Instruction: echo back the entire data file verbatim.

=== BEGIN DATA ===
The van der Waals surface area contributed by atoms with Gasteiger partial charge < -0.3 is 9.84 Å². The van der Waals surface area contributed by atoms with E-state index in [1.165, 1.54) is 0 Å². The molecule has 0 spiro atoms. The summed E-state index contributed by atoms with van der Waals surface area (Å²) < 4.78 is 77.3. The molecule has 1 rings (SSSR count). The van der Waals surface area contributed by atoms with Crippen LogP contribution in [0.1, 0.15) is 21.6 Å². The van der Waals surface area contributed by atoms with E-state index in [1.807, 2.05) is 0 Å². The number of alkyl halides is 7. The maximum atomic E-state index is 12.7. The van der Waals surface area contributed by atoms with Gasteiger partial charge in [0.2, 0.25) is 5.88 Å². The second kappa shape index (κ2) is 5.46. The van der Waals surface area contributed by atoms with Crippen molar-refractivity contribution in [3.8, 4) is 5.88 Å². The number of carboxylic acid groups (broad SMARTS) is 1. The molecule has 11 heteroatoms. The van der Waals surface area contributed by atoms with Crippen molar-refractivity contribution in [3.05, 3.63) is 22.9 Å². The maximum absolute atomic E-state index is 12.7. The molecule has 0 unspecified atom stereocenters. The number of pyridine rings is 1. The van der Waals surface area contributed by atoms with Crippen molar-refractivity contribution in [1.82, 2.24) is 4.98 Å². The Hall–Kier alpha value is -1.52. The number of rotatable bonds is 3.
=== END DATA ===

The van der Waals surface area contributed by atoms with Gasteiger partial charge < -0.3 is 9.84 Å². The van der Waals surface area contributed by atoms with E-state index in [1.165, 1.54) is 0 Å². The molecule has 0 spiro atoms. The summed E-state index contributed by atoms with van der Waals surface area (Å²) < 4.78 is 77.3. The molecule has 1 rings (SSSR count). The van der Waals surface area contributed by atoms with Crippen LogP contribution in [0.1, 0.15) is 21.6 Å². The van der Waals surface area contributed by atoms with E-state index in [1.807, 2.05) is 0 Å². The number of alkyl halides is 7. The maximum atomic E-state index is 12.7. The van der Waals surface area contributed by atoms with Gasteiger partial charge in [0.2, 0.25) is 5.88 Å². The second kappa shape index (κ2) is 5.46. The van der Waals surface area contributed by atoms with Crippen molar-refractivity contribution in [3.8, 4) is 5.88 Å². The number of carboxylic acid groups (broad SMARTS) is 1. The molecule has 11 heteroatoms. The van der Waals surface area contributed by atoms with Crippen molar-refractivity contribution in [3.05, 3.63) is 22.9 Å². The maximum absolute atomic E-state index is 12.7. The molecule has 0 unspecified atom stereocenters. The number of pyridine rings is 1. The van der Waals surface area contributed by atoms with Crippen molar-refractivity contribution in [1.82, 2.24) is 4.98 Å². The Hall–Kier alpha value is -1.52. The number of rotatable bonds is 3.